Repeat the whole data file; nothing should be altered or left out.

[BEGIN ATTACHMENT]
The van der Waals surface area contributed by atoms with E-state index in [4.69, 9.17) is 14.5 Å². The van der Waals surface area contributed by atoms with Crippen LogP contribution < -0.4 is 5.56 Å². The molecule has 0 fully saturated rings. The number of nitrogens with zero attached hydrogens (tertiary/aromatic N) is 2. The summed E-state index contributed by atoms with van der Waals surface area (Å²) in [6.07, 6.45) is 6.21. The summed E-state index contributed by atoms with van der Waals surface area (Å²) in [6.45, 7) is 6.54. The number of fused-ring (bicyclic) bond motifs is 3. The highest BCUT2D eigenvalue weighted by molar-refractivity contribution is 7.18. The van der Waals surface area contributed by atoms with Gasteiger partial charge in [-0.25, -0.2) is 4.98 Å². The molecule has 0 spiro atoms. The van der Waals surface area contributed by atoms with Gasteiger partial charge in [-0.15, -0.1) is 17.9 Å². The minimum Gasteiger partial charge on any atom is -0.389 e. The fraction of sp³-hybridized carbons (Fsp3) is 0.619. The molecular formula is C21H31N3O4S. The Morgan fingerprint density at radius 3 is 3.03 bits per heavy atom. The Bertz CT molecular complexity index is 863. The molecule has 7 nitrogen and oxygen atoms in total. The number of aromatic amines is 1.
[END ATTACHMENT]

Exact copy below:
The van der Waals surface area contributed by atoms with E-state index in [4.69, 9.17) is 14.5 Å². The van der Waals surface area contributed by atoms with Crippen LogP contribution < -0.4 is 5.56 Å². The molecule has 0 fully saturated rings. The number of nitrogens with zero attached hydrogens (tertiary/aromatic N) is 2. The summed E-state index contributed by atoms with van der Waals surface area (Å²) in [6.07, 6.45) is 6.21. The summed E-state index contributed by atoms with van der Waals surface area (Å²) in [6.45, 7) is 6.54. The number of fused-ring (bicyclic) bond motifs is 3. The highest BCUT2D eigenvalue weighted by molar-refractivity contribution is 7.18. The van der Waals surface area contributed by atoms with Gasteiger partial charge in [-0.25, -0.2) is 4.98 Å². The molecule has 0 spiro atoms. The van der Waals surface area contributed by atoms with Gasteiger partial charge in [-0.15, -0.1) is 17.9 Å². The minimum Gasteiger partial charge on any atom is -0.389 e. The fraction of sp³-hybridized carbons (Fsp3) is 0.619. The molecular formula is C21H31N3O4S. The Morgan fingerprint density at radius 3 is 3.03 bits per heavy atom. The Bertz CT molecular complexity index is 863. The molecule has 7 nitrogen and oxygen atoms in total. The number of aromatic amines is 1.